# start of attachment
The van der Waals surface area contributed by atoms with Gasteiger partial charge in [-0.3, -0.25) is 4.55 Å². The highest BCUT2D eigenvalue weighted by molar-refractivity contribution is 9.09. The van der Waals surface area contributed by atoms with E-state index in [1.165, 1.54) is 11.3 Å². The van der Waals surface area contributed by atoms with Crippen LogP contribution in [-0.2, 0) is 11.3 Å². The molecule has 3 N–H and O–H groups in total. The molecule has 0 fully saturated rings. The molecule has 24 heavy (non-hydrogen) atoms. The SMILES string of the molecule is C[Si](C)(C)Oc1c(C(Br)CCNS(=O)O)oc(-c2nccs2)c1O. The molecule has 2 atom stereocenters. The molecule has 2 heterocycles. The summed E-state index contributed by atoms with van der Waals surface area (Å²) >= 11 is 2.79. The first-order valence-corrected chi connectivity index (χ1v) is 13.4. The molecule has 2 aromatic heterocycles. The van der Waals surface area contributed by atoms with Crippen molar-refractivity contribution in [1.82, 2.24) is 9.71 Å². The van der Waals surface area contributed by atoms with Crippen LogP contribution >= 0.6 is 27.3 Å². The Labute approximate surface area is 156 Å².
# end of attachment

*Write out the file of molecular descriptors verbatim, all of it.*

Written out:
The van der Waals surface area contributed by atoms with Gasteiger partial charge in [-0.3, -0.25) is 4.55 Å². The highest BCUT2D eigenvalue weighted by molar-refractivity contribution is 9.09. The van der Waals surface area contributed by atoms with E-state index in [1.165, 1.54) is 11.3 Å². The van der Waals surface area contributed by atoms with Crippen LogP contribution in [-0.2, 0) is 11.3 Å². The molecule has 3 N–H and O–H groups in total. The molecule has 0 fully saturated rings. The molecule has 24 heavy (non-hydrogen) atoms. The SMILES string of the molecule is C[Si](C)(C)Oc1c(C(Br)CCNS(=O)O)oc(-c2nccs2)c1O. The molecule has 2 atom stereocenters. The molecule has 2 heterocycles. The summed E-state index contributed by atoms with van der Waals surface area (Å²) >= 11 is 2.79. The first-order valence-corrected chi connectivity index (χ1v) is 13.4. The molecule has 2 aromatic heterocycles. The van der Waals surface area contributed by atoms with Crippen molar-refractivity contribution in [1.82, 2.24) is 9.71 Å². The van der Waals surface area contributed by atoms with Crippen LogP contribution >= 0.6 is 27.3 Å². The Labute approximate surface area is 156 Å².